Chateaubriand's memoirs, XXII, 4

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Mémoires d'Outre-tombe

Book XXII, chapter 4
The Battles of Lützen, Bautzen and Dresden – Reverses in Spain

The levies of 1812, following one another, have halted in Saxony. Napoleon arrives. The honours of the former lost host are handed to two hundred thousand conscripts who fight like the grenadiers of Marengo. On the 2nd of May, the battle of Lützen is won: Bonaparte, in these fresh battles, scarcely used artillery any longer. Entering Dresden, he tells the inhabitants: ‘I am not unaware of the joy in which you indulged when the Emperor Alexander and the King of Prussia entered your walls. We can still see on the cobblestones the remains of the flowers that your young girls scattered in the path of those monarchs.’ Did Napoleon remember the young girls of Verdun? It was in the days of his youth.

At Bautzen, another triumph, but one after which the Commander of the Engineers, Kirgener, and Duroc, the Grand Marshal of the Palace, were buried. ‘There is a future life,’ the Emperor told Duroc, ‘we will meet again.’ Did Duroc care much about that meeting?

On the 26th and 27th of August, they reached the Elbe, on fields already famous. Returned from America, having seen Bernadotte in Stockholm, and Alexander in Prague, Moreau had both legs carried away by a cannonball, at Dresden, at the side of the Russian Emperor: a familiar outcome of Napoleonic destiny. They learned, in the French camp, of the death of the victor of Hohenlinden, by means of a stray dog, on whose collar was inscribed the name of the new Turenne; the animal, living on without its master, ran here and there among the dead: Te, janitor Orci (You, oh guardian of the Underworld)! The Prince of Sweden, who had become the Generalissimo of the Army of North Germany, had addressed a proclamation to his soldiers on the 15th of August:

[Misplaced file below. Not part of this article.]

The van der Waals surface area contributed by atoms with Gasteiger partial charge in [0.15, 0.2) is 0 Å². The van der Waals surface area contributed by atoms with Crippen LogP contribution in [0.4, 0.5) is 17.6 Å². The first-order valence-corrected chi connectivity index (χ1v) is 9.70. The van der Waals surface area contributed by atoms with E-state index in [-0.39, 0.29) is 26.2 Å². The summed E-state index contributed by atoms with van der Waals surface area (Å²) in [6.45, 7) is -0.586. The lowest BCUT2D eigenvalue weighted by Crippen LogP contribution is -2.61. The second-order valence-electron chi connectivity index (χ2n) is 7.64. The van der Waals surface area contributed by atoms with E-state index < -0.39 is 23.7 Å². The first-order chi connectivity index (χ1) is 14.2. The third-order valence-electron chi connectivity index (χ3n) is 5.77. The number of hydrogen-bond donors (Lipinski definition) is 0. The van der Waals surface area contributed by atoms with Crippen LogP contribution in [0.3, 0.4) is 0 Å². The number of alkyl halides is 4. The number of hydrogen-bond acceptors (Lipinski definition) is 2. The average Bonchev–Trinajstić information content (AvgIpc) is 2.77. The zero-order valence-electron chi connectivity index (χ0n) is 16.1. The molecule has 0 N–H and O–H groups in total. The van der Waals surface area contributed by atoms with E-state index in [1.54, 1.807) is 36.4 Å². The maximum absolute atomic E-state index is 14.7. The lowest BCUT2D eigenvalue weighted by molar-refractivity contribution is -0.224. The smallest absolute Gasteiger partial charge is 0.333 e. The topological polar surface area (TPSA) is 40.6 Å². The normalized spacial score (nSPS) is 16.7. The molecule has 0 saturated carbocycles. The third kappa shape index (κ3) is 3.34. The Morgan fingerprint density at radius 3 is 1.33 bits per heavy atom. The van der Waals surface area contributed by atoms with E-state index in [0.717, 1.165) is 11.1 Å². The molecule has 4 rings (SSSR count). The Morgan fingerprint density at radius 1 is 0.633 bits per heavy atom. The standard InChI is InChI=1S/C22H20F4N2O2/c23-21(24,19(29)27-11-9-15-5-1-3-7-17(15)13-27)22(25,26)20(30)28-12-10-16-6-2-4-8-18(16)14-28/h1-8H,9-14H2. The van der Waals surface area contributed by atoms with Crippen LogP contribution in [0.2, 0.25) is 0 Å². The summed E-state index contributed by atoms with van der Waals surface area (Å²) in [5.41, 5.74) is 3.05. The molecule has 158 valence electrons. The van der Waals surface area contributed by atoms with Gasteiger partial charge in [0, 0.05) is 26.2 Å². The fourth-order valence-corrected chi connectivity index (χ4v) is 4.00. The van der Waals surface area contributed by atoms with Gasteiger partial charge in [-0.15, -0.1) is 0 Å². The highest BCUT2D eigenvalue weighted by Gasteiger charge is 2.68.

‘Soldiers, the same feelings that guided the French in 1792, and which led them to unite, and combat the armies entering their territory, must now direct your valour against one who, having invaded the soil which bore you, still enslaves your brothers, your wives and your children.’

Bonaparte, incurring universal disapproval, set himself against liberty which attacked him on all sides, in all its forms. A Senatus-Consulte of the 28th of August annulled the judgement of a jury at Anvers: a very minor infraction, doubtless, of the rights of citizens, after the arbitrary enormities employed by the Emperor; but at the heart of the law is a sacred freedom whose cry must be heard: that oppression practised against a jury made more noise than the many other oppressions to which France fell victim.

Finally, in the south, the enemy trod our soil; the English, Bonaparte’s obsession and the source of almost all his mistakes, crossed the Bidasoa on the 7th of October: Wellington, the man of destiny, was the first to set his foot on the soil of France.

Insisting on remaining in Saxony, despite Vandamme’s capture in Bohemia and Ney’s defeat near Berlin by Bernadotte, Napoleon returned to Dresden. Then the Landsturm was levied; a patriotic war, similar to that which had freed Spain, was being organised.